A bunch of classmates went to New Haven to visit Golden Threads Bookstore. I remember walking in, the pine bookcases, the fresh scent, shelves lined with stories… by women, for women, about women. I spent hours entranced. I bought a book of poems by Alice Walker and a tiny silver Venus, both of which I still have. I was enchanted. I just knew this was what I wanted. I figured I’d get my master's degree, teach women’s studies, retire, and open a bookstore. Instead, it was the other way around.

After graduating in 1989, I worked at Aries Arts, a New Age store in Capitola Village for about three years. I remember hearing Ani DiFranco sing, “You have your whole life to do something, and that’s not very long.” I began taking business classes through Cabrillo College and met my business partner shortly thereafter. We found a location, began to do the labor, and Herland was born nine months later, in May of 1993, with three planets in Gemini.

Where does the name come from?

In the summer of 1987, Cabrillo College was offering a class in Feminist Utopias. This boggled my mind. I had read many dystopias as a youth, some of the few books offered in English at the Luxembourg airport, a traditional family outing. I gobbled up that booklist. Utopia refers to an imagined place or no place. What did Dorothy mean as she clicked her ruby red heels and said, “There’s no place like home” three times? What does utopia mean to you?

The name comes from two books, Herland written in 1915 by Charlotte Perkins Gilman. She describes a place discovered by three male aviators to an all-female society, who then bring back ideas of sustainability, biodiversity, and equality. Our motto was, “A Feminist Utopia in Your Own Home Town.” After being so angry during my college days, I realized it was not sustainable. The whole focus of Herland was love, celebration, and acceptance, which is sustainable. Herland was a gathering place to recharge, inspire, heal, to feel at home.

The Wanderground was written by Sally Miller Gearhart in 1978 and described a community that bridged differences between an all-female and a patriarchal society. One detail I loved was that all the houses were built on books. When we moved to 1014 Cedar Street in 1999, I wanted to change the name to be more inclusive. While no longer having the cafe, we expanded and were honored to host over fifty artists on consignment. Our motto changed to “ Keep Your Business in Your Community, Keep Your Community in Business.”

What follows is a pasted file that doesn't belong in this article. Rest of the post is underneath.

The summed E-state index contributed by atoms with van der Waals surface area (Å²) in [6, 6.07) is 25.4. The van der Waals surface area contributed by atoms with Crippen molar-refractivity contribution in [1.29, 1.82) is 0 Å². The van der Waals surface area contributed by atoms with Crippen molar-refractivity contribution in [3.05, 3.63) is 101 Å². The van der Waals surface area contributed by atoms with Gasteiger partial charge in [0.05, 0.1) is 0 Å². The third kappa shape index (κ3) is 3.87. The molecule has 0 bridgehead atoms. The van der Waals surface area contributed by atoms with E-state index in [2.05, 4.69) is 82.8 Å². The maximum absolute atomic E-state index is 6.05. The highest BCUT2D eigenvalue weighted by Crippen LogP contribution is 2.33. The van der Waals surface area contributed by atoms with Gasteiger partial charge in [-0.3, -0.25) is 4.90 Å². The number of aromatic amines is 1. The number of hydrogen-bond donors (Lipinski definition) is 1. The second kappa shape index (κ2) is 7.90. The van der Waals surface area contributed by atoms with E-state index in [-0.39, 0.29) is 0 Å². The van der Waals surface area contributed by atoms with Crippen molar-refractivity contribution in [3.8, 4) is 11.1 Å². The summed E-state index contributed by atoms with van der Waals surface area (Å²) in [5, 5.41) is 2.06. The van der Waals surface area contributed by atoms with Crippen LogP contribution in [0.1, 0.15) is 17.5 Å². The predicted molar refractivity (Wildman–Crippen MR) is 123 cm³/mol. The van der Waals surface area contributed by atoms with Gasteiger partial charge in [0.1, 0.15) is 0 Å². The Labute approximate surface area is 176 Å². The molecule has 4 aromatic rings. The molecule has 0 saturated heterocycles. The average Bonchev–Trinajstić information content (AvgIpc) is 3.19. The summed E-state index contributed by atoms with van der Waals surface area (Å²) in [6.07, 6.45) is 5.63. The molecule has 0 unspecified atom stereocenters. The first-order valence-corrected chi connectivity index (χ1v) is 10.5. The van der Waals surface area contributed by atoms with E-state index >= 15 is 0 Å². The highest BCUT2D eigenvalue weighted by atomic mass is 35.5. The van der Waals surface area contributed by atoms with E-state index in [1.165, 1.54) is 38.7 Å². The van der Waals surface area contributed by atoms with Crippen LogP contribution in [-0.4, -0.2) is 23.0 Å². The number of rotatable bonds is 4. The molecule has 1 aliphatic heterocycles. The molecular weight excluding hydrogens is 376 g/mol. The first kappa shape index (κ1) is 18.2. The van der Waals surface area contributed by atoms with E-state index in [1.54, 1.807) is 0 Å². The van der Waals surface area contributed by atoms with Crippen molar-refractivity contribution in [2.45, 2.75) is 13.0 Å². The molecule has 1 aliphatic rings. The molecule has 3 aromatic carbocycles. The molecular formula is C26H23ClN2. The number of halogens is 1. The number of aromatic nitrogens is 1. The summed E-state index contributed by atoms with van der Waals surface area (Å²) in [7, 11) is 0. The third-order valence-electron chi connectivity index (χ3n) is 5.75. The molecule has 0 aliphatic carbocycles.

How would you describe Herland?

Inviting. Beautiful. Scrumptious. A sanctuary. Sturdy bookcases that my business partner and I built ourselves, creamy lace curtains, thriving green plants, deep purple carpeting in the bookstore that matched the linoleum in the café, and of course, the glittering disco ball.

Clean, well-lit, and sustainable. Herland served fresh, healthy, organic, vegetarian, and vegan fare for six years. The librarians next door came over every day for a place to breathe. Colorful batiks, body-positive statuary, inspiring posters, evocative prints. People spent hours just taking it all in. There were descriptive cards for symbols, recommendations, and usages - Herland was always an education, part museum, part art gallery. We rented alternative videos, carried women’s music, and sold thousands of bumper stickers and Pride pins. Labryes, goddess jewelry, rainbow commitment rings, little pink and black triangle single earrings, and Pride flags galore.

And books… Feminist Nonfiction, Women’s Herstory, Lesbian Mysteries, Trans Science Fiction, Xena Fan Fiction. Fertility, artificial insemination, menopause, first periods. How to get pregnant, not get pregnant, and what to do when pregnant. A Grrls Rule section. Women’s Spirituality, including a huge assortment of tarot cards. Information for recovering from rape, sexual abuse, and gaslighting. References for coming out or transitioning, whether to parents, peers, or career. Have I mentioned sexuality? Saucy poems, sublime erotica, many a one-handed reading. So much yumminess.

Herland was much like KZSC’s Breakfast in Bed: Music by Women for Everyone. Herland was the place to gather together, to garner resources, and to feel validated, loved, and accepted. The café hosted rotating monthly art shows with receptions, regular Open Michelle Nights that welcomed Sister Spit, as well as Drag King shows. The bookstore hosted book signings, poetry slams, awareness workshops, and “Pleasure Wear'' parties. Herland sponsored dances at the Kuumbwa Jazz Center as well as producing four Annual Lesbian New Year's Eve Ball at the Chaminade.